In tandem, these presentations served as the perfect precursor to our Tempeh workshop. They set the stage, priming the participants for their own hands-on exploration into the world of transformative life forms. Thus, in this bustling hub of innovation and discovery, the stage was set for our intimate exploration into the art of tempeh making.
It was an afternoon as clear as the minds of the ten participants who had come to learn the art of tempeh making under Emma Sicher's tutelage. From the moment one entered the room, the atmosphere was thick with an unusual mixture of anticipation and tranquillity. There was an air of reverence that hung about the place, much like the wafting aromas of cooked yellow peas that would later fill the room.
Emma was a figure of calm authority. Her hands moved deftly over the materials, explaining the process with a simplicity that belied the profound knowledge she held. She spoke about the spores, the right consistency of the peas, and how these seemingly ordinary ingredients would transform into something extraordinary with time, patience, and careful attention.
Before the practical began, I took a moment to introduce the concept behind the Ferment Activity Club at Matters of Activity. As I spoke, I could see understanding dawn on the faces of the attendees, their minds spinning with the possibilities. The idea of food making as a transformative practice, not just for the ingredients but for ourselves, resonated deeply. The notion that the kitchen could become a living space, a symbiotic environment that grew and changed with us, held a certain allure that was impossible to deny.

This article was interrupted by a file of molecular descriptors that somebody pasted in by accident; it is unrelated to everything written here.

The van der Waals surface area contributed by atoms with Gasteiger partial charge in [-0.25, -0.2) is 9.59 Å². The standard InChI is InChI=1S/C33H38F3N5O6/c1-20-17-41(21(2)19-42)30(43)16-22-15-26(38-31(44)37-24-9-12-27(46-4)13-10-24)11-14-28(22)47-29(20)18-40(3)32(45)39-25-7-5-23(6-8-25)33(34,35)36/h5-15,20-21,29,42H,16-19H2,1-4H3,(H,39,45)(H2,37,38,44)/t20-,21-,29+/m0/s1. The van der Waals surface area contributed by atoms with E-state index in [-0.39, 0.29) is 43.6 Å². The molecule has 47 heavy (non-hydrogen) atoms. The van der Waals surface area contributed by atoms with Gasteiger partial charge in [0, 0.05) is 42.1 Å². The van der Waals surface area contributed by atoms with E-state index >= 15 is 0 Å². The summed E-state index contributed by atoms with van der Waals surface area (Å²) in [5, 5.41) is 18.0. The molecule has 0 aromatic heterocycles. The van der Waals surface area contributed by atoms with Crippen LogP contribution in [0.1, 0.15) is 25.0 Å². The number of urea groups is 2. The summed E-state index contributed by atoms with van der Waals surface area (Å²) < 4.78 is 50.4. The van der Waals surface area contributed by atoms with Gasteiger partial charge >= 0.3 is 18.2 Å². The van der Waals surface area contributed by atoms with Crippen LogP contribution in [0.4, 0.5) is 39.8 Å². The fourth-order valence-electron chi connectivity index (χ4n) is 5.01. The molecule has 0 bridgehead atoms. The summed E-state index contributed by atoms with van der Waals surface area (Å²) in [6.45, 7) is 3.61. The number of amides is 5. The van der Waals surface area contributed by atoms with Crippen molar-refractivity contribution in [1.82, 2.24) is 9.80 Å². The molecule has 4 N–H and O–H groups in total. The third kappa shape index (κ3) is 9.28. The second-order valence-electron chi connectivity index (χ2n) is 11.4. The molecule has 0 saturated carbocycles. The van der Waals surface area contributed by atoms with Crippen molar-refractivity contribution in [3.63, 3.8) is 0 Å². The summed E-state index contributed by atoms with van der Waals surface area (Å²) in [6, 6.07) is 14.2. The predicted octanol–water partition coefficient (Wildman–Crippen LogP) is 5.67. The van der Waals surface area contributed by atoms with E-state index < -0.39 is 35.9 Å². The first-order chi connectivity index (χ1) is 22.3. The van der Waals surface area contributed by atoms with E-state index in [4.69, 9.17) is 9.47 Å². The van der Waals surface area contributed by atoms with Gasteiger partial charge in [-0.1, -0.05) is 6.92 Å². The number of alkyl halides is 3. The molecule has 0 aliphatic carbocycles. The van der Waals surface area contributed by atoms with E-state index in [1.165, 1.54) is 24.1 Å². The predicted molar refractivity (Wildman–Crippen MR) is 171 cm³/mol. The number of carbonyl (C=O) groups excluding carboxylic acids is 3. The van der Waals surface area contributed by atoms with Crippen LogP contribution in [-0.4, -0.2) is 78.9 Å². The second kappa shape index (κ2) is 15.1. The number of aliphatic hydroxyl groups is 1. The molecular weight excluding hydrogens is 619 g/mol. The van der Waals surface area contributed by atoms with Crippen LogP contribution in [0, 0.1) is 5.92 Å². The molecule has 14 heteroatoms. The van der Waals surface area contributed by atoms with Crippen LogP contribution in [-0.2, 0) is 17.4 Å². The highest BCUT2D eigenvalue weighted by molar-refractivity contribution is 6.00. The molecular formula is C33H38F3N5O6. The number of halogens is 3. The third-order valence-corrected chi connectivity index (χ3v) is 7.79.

It was a harmonious dance of conversation and creation, with each participant contributing their individual rhythm to the collective symphony. We were no longer separate entities but parts of a whole, knitted together by our shared purpose and experience.
And then, the crowning glory of the day: the roasted tempeh. The rich, nutty aroma filled the room, wrapping around us like a warm embrace. As we sat down to share the meal, the collective energy of the room was electric. There was a sense of accomplishment, of shared endeavour and joyous discovery. And yet, beneath it all was a deeper understanding —of the process, of each other, and of ourselves.
We ended the workshop by asking participants to write their own mythologies of tempeh. As they penned down their thoughts, there was a palpable sense of reverence for the humble fungi and the transformation that was just initiated. Each mythology was unique, yet tied together by the common thread of our shared experience.
And so, as the sun set and the participants trickled out, the room was left with the lingering echoes of laughter, the scent of roasted tempeh, and the warm glow of shared knowledge. The tempeh workshop was not just a culinary adventure, but a journey into the heart of what it means to be human —a testament to our innate desire to create, to transform, and to share in the joy of discovery.
As the event drew to its close, the representatives of "Driving the Human" took center stage for a roundtable discussion. Their dialogue, while filled with remarkable visions, seemed for me to lack a certain provocative sharpness – perhaps because I am used to see this room at MoA animated with mind-blowing conversations between scholars, design practitioners and scientists. Designs of grandeur were presented, yet they felt like beautiful dreams without a solid, tangible reality or robust concept work to anchor them.
Amid this fascinating but somewhat nebulous discourse, the idea of a collaboration between Matters of Activity and Driving the Human emerged. It was a glimmer of balance in a sea of ideas; a potential solution to the missing piece of this intricate puzzle. The grounded exploration of Matters of Activity could lend solidity to Driving the Human's ambitious visions, and in turn, the latter could push the former to venture beyond known horizons.
In the fading echoes of the event, the potential of this union hinted at a new path forward, a fusion of vision and action that could truly drive humanity forward.